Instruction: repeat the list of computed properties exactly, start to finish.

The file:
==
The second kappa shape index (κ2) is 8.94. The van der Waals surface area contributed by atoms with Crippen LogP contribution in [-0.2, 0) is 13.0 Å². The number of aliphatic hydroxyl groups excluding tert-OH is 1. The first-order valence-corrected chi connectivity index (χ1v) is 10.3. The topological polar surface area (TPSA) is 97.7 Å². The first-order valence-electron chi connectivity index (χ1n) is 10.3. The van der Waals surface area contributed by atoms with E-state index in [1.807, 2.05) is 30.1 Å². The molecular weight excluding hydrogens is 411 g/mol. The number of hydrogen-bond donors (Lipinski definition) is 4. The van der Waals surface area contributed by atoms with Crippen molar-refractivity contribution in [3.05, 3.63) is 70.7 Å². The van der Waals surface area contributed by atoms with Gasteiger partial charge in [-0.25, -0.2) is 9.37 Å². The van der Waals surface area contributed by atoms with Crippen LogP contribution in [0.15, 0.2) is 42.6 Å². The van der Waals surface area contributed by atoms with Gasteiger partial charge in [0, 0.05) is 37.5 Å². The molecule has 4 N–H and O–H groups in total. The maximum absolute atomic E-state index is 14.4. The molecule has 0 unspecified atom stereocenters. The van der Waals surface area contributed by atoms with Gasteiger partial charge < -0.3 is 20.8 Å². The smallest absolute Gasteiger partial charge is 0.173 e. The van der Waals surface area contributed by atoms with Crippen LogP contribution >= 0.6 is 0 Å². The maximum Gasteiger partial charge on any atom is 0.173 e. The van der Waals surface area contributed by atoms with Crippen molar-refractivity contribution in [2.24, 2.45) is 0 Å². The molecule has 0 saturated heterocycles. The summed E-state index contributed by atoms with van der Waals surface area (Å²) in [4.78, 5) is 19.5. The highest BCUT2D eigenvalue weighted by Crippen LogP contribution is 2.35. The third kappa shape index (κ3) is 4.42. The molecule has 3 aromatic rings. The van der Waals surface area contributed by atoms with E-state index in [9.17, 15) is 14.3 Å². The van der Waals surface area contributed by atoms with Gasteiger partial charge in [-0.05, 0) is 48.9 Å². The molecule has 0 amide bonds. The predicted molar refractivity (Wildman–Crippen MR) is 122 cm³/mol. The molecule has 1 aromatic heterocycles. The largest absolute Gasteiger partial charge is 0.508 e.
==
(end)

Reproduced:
The second kappa shape index (κ2) is 8.94. The van der Waals surface area contributed by atoms with Crippen LogP contribution in [-0.2, 0) is 13.0 Å². The number of aliphatic hydroxyl groups excluding tert-OH is 1. The first-order valence-corrected chi connectivity index (χ1v) is 10.3. The topological polar surface area (TPSA) is 97.7 Å². The first-order valence-electron chi connectivity index (χ1n) is 10.3. The van der Waals surface area contributed by atoms with E-state index in [1.807, 2.05) is 30.1 Å². The molecular weight excluding hydrogens is 411 g/mol. The number of hydrogen-bond donors (Lipinski definition) is 4. The van der Waals surface area contributed by atoms with Crippen molar-refractivity contribution in [3.05, 3.63) is 70.7 Å². The van der Waals surface area contributed by atoms with Gasteiger partial charge in [-0.25, -0.2) is 9.37 Å². The van der Waals surface area contributed by atoms with Crippen LogP contribution in [0.15, 0.2) is 42.6 Å². The van der Waals surface area contributed by atoms with Gasteiger partial charge in [0, 0.05) is 37.5 Å². The molecule has 4 N–H and O–H groups in total. The maximum absolute atomic E-state index is 14.4. The molecule has 0 unspecified atom stereocenters. The van der Waals surface area contributed by atoms with Gasteiger partial charge < -0.3 is 20.8 Å². The smallest absolute Gasteiger partial charge is 0.173 e. The van der Waals surface area contributed by atoms with Crippen LogP contribution >= 0.6 is 0 Å². The maximum Gasteiger partial charge on any atom is 0.173 e. The van der Waals surface area contributed by atoms with Crippen molar-refractivity contribution in [2.24, 2.45) is 0 Å². The molecule has 0 saturated heterocycles. The summed E-state index contributed by atoms with van der Waals surface area (Å²) in [4.78, 5) is 19.5. The highest BCUT2D eigenvalue weighted by Crippen LogP contribution is 2.35. The third kappa shape index (κ3) is 4.42. The molecule has 3 aromatic rings. The van der Waals surface area contributed by atoms with E-state index in [9.17, 15) is 14.3 Å². The van der Waals surface area contributed by atoms with Gasteiger partial charge in [-0.05, 0) is 48.9 Å². The molecule has 0 amide bonds. The predicted molar refractivity (Wildman–Crippen MR) is 122 cm³/mol. The molecule has 1 aromatic heterocycles. The largest absolute Gasteiger partial charge is 0.508 e.